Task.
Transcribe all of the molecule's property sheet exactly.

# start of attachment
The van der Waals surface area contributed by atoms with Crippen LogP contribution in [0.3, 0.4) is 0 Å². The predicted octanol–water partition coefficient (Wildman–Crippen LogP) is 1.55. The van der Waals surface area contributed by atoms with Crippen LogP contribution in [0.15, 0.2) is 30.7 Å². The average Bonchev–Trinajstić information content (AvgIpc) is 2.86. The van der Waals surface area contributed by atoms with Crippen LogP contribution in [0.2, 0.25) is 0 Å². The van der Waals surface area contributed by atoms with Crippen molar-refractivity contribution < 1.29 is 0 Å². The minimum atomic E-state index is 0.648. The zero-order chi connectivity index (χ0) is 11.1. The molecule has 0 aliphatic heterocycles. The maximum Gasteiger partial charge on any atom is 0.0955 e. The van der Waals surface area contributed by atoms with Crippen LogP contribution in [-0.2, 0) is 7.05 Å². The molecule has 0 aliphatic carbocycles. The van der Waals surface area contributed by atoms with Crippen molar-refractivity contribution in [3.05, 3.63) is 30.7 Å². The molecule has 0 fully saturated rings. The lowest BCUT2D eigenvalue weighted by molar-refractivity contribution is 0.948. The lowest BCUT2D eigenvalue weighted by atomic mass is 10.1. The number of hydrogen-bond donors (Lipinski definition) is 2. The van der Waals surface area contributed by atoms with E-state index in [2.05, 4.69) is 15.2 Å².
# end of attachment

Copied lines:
The van der Waals surface area contributed by atoms with Crippen LogP contribution in [0.3, 0.4) is 0 Å². The predicted octanol–water partition coefficient (Wildman–Crippen LogP) is 1.55. The van der Waals surface area contributed by atoms with Crippen LogP contribution in [0.15, 0.2) is 30.7 Å². The average Bonchev–Trinajstić information content (AvgIpc) is 2.86. The van der Waals surface area contributed by atoms with Crippen LogP contribution in [0.2, 0.25) is 0 Å². The van der Waals surface area contributed by atoms with Crippen molar-refractivity contribution < 1.29 is 0 Å². The minimum atomic E-state index is 0.648. The zero-order chi connectivity index (χ0) is 11.1. The molecule has 0 aliphatic heterocycles. The maximum Gasteiger partial charge on any atom is 0.0955 e. The van der Waals surface area contributed by atoms with Crippen LogP contribution in [-0.2, 0) is 7.05 Å². The molecule has 0 aliphatic carbocycles. The van der Waals surface area contributed by atoms with Crippen molar-refractivity contribution in [3.05, 3.63) is 30.7 Å². The molecule has 0 fully saturated rings. The lowest BCUT2D eigenvalue weighted by molar-refractivity contribution is 0.948. The lowest BCUT2D eigenvalue weighted by atomic mass is 10.1. The number of hydrogen-bond donors (Lipinski definition) is 2. The van der Waals surface area contributed by atoms with E-state index in [2.05, 4.69) is 15.2 Å².